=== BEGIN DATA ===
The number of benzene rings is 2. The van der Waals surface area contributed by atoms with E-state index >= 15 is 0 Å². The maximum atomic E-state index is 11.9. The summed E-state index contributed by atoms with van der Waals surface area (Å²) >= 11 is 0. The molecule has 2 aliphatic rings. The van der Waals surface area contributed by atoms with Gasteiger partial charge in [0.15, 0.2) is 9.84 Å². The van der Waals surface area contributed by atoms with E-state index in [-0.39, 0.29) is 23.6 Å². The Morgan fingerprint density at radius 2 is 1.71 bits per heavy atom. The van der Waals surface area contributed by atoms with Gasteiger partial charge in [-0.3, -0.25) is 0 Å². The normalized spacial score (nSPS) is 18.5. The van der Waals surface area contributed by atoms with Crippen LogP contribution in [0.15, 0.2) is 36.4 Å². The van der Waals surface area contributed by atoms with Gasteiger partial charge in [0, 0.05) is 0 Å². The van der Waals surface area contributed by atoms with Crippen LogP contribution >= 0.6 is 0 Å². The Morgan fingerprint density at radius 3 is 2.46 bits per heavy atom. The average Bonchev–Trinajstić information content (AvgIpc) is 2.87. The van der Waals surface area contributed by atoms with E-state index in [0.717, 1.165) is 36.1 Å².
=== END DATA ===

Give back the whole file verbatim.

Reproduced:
The number of benzene rings is 2. The van der Waals surface area contributed by atoms with E-state index >= 15 is 0 Å². The maximum atomic E-state index is 11.9. The summed E-state index contributed by atoms with van der Waals surface area (Å²) >= 11 is 0. The molecule has 2 aliphatic rings. The van der Waals surface area contributed by atoms with Gasteiger partial charge in [0.15, 0.2) is 9.84 Å². The van der Waals surface area contributed by atoms with E-state index in [-0.39, 0.29) is 23.6 Å². The Morgan fingerprint density at radius 2 is 1.71 bits per heavy atom. The van der Waals surface area contributed by atoms with Gasteiger partial charge in [-0.3, -0.25) is 0 Å². The normalized spacial score (nSPS) is 18.5. The van der Waals surface area contributed by atoms with Crippen LogP contribution in [0.15, 0.2) is 36.4 Å². The van der Waals surface area contributed by atoms with Gasteiger partial charge in [0, 0.05) is 0 Å². The van der Waals surface area contributed by atoms with Crippen LogP contribution >= 0.6 is 0 Å². The Morgan fingerprint density at radius 3 is 2.46 bits per heavy atom. The average Bonchev–Trinajstić information content (AvgIpc) is 2.87. The van der Waals surface area contributed by atoms with E-state index in [0.717, 1.165) is 36.1 Å².